Why are the walls of this higher-than-average-pressure pipeline thinner than conventional-pressure crude oil pipelines? How will heating this acidic, tar sand crude affect the lifespan of those same pipes?

The Pipeline Hazardous Materials Safety Administration has yet to develop guidelines for the transportation of tar sands crude through pipes. In the meantime, existing and proposed pipelines, including the Keystone XL, are designed using guidelines only for conventional crude. Evidence suggests that this is the cause for spills into the Kalamazoo River, the Yellowstone River, and the South Platte River.

Where are TransCanada's emergency response plans?! They have told emergency response personnel along the proposed route that only after the pipeline was operational would they provide any information on this topic.

What happens when the earth along the Mount Enterprise fault zone shifts in southern Rusk County? With increased natural gas fracking activity and subsequent increased incidents of shallow seismic reactions, this fault zone cannot continue to be viewed as low consequence.

In the face of the worst drought and fire season ever, and TransCanada's statements to landowners that they cannot even drive a golf cart across the buried pipeline, what will happen when wildfires burn again? How can bulldozers cut fire lanes? How can tanker trucks respond? What if the pipe is experiencing an "unplanned release" of its 100oF-flashpoint dilbit, too?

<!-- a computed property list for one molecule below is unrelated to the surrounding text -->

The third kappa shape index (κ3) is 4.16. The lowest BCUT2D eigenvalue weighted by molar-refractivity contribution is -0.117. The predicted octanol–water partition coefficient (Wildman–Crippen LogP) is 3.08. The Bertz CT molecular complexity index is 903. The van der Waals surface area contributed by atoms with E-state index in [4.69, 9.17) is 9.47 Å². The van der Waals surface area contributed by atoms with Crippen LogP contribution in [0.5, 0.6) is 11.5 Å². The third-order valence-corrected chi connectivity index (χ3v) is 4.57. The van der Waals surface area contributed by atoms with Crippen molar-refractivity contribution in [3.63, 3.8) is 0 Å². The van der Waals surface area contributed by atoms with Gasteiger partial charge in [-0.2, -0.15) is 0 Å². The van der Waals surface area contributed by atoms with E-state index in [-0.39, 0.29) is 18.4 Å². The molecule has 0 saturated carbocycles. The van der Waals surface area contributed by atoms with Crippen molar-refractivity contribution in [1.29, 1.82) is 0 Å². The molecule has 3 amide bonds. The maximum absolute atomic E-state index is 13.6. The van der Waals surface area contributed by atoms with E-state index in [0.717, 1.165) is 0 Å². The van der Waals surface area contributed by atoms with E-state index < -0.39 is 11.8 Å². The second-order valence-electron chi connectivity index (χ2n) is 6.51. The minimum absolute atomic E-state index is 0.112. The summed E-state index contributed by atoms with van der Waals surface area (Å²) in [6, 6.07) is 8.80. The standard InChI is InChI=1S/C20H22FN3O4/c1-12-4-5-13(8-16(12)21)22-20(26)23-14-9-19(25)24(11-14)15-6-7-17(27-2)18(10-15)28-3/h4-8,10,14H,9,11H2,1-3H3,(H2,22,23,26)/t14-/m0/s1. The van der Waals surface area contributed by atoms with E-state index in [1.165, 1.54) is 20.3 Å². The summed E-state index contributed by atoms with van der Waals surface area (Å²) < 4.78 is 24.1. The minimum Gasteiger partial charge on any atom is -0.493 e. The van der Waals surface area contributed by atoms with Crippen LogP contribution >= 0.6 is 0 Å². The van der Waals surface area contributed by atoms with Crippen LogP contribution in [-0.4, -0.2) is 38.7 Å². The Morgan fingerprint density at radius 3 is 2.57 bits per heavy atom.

When leaks occur the tar sands oil will not float on water like conventional oil, but instead will sink, harming any aquatic life it comes into contact with, and seeping down into the very aquifers that east Texas depends upon. At the same time, clouds of deadly and carcinogenic gases given off as the diluents in dilbit vaporize will poison or outright kill humans and other animal life in the vicinity.

Where will the increased carcincinogenic and heat trapping emissions from the refining of this toxic tarsands oil end up? In the refinery communities and in the very air that we in east Texas breath.

How many new jobs will this bring to east Texas, and how permanent will they be? TransCanada spouts inflated numbers of jobs that include dance coreographers and speech therapists along the pipeline route. How many of the real number of pipeline jobs will already be filled from outside east Texas? Once built, those same jobs are over.

In the long run, can this truly make us energy independent when it perpetuates our dependence on fossil fuels?

The Keystone XL project is not the panacea of independence, safety, cheap gasoline and high employment numbers that certain corporations and investors might have us believe, and neither are any of the proposed projects designed to get tar sands bitumen to refineries. We believe that it is in the national interest that permission for the proposed TransCanada Keystone XL pipeline, any partial segment of it, or any substitute for it, is never granted.